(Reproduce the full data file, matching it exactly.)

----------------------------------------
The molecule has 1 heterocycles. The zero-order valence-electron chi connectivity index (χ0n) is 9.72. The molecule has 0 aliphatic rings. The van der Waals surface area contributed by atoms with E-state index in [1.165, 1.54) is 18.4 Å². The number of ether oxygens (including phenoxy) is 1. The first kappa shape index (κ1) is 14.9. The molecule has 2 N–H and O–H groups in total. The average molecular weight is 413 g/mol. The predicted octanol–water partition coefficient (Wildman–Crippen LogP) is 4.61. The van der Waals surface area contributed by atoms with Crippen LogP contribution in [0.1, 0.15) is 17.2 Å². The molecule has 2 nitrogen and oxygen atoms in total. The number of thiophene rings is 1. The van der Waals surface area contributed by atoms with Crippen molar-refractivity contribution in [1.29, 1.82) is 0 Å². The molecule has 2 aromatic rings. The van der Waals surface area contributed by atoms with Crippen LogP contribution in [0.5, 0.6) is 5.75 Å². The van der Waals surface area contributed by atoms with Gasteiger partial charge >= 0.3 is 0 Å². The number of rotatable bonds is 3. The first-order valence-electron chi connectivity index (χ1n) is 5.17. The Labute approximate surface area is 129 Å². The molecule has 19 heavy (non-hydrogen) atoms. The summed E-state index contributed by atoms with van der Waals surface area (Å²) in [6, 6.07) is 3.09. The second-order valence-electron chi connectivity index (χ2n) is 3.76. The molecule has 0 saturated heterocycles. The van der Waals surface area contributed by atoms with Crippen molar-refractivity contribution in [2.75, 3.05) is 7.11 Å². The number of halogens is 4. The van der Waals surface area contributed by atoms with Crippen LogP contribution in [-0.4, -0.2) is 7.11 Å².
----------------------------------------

The molecule has 1 heterocycles. The zero-order valence-electron chi connectivity index (χ0n) is 9.72. The molecule has 0 aliphatic rings. The van der Waals surface area contributed by atoms with E-state index in [1.165, 1.54) is 18.4 Å². The number of ether oxygens (including phenoxy) is 1. The first kappa shape index (κ1) is 14.9. The molecule has 2 N–H and O–H groups in total. The average molecular weight is 413 g/mol. The predicted octanol–water partition coefficient (Wildman–Crippen LogP) is 4.61. The van der Waals surface area contributed by atoms with Crippen LogP contribution in [0.1, 0.15) is 17.2 Å². The molecule has 2 nitrogen and oxygen atoms in total. The number of thiophene rings is 1. The van der Waals surface area contributed by atoms with Crippen molar-refractivity contribution in [1.29, 1.82) is 0 Å². The molecule has 2 aromatic rings. The van der Waals surface area contributed by atoms with Crippen LogP contribution in [0.5, 0.6) is 5.75 Å². The van der Waals surface area contributed by atoms with Gasteiger partial charge >= 0.3 is 0 Å². The number of rotatable bonds is 3. The first-order valence-electron chi connectivity index (χ1n) is 5.17. The Labute approximate surface area is 129 Å². The molecule has 19 heavy (non-hydrogen) atoms. The summed E-state index contributed by atoms with van der Waals surface area (Å²) in [6, 6.07) is 3.09. The second-order valence-electron chi connectivity index (χ2n) is 3.76. The molecule has 0 saturated heterocycles. The van der Waals surface area contributed by atoms with Crippen molar-refractivity contribution in [2.75, 3.05) is 7.11 Å². The number of halogens is 4. The van der Waals surface area contributed by atoms with Crippen LogP contribution in [-0.4, -0.2) is 7.11 Å².